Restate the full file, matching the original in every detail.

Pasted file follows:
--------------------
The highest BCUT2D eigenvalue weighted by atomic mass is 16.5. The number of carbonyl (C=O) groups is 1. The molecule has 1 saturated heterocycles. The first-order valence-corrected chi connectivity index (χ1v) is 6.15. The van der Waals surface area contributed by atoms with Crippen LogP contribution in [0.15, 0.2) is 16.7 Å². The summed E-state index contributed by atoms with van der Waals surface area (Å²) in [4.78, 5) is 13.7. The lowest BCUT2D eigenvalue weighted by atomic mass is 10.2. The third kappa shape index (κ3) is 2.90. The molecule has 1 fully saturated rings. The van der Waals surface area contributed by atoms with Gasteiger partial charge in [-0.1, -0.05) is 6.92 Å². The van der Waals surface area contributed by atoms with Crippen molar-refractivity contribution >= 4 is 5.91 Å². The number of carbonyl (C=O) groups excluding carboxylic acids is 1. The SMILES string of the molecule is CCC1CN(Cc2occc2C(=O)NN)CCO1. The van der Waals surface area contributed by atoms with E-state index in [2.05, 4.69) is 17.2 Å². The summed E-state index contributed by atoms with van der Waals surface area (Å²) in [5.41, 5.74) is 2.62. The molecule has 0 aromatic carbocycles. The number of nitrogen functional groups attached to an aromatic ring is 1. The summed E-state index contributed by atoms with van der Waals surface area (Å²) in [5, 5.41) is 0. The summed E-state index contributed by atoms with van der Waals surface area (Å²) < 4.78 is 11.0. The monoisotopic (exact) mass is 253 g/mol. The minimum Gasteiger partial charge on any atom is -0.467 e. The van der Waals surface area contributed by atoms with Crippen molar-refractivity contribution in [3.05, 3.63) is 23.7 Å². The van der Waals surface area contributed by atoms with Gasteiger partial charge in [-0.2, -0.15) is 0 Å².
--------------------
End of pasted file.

The highest BCUT2D eigenvalue weighted by atomic mass is 16.5. The number of carbonyl (C=O) groups is 1. The molecule has 1 saturated heterocycles. The first-order valence-corrected chi connectivity index (χ1v) is 6.15. The van der Waals surface area contributed by atoms with Crippen LogP contribution in [0.15, 0.2) is 16.7 Å². The summed E-state index contributed by atoms with van der Waals surface area (Å²) in [4.78, 5) is 13.7. The lowest BCUT2D eigenvalue weighted by atomic mass is 10.2. The third kappa shape index (κ3) is 2.90. The molecule has 1 fully saturated rings. The van der Waals surface area contributed by atoms with Gasteiger partial charge in [-0.1, -0.05) is 6.92 Å². The van der Waals surface area contributed by atoms with Crippen molar-refractivity contribution >= 4 is 5.91 Å². The number of carbonyl (C=O) groups excluding carboxylic acids is 1. The SMILES string of the molecule is CCC1CN(Cc2occc2C(=O)NN)CCO1. The van der Waals surface area contributed by atoms with E-state index in [2.05, 4.69) is 17.2 Å². The summed E-state index contributed by atoms with van der Waals surface area (Å²) in [5.41, 5.74) is 2.62. The molecule has 0 aromatic carbocycles. The number of nitrogen functional groups attached to an aromatic ring is 1. The summed E-state index contributed by atoms with van der Waals surface area (Å²) in [5, 5.41) is 0. The summed E-state index contributed by atoms with van der Waals surface area (Å²) < 4.78 is 11.0. The monoisotopic (exact) mass is 253 g/mol. The minimum Gasteiger partial charge on any atom is -0.467 e. The van der Waals surface area contributed by atoms with Crippen molar-refractivity contribution in [3.05, 3.63) is 23.7 Å². The van der Waals surface area contributed by atoms with Gasteiger partial charge in [-0.2, -0.15) is 0 Å².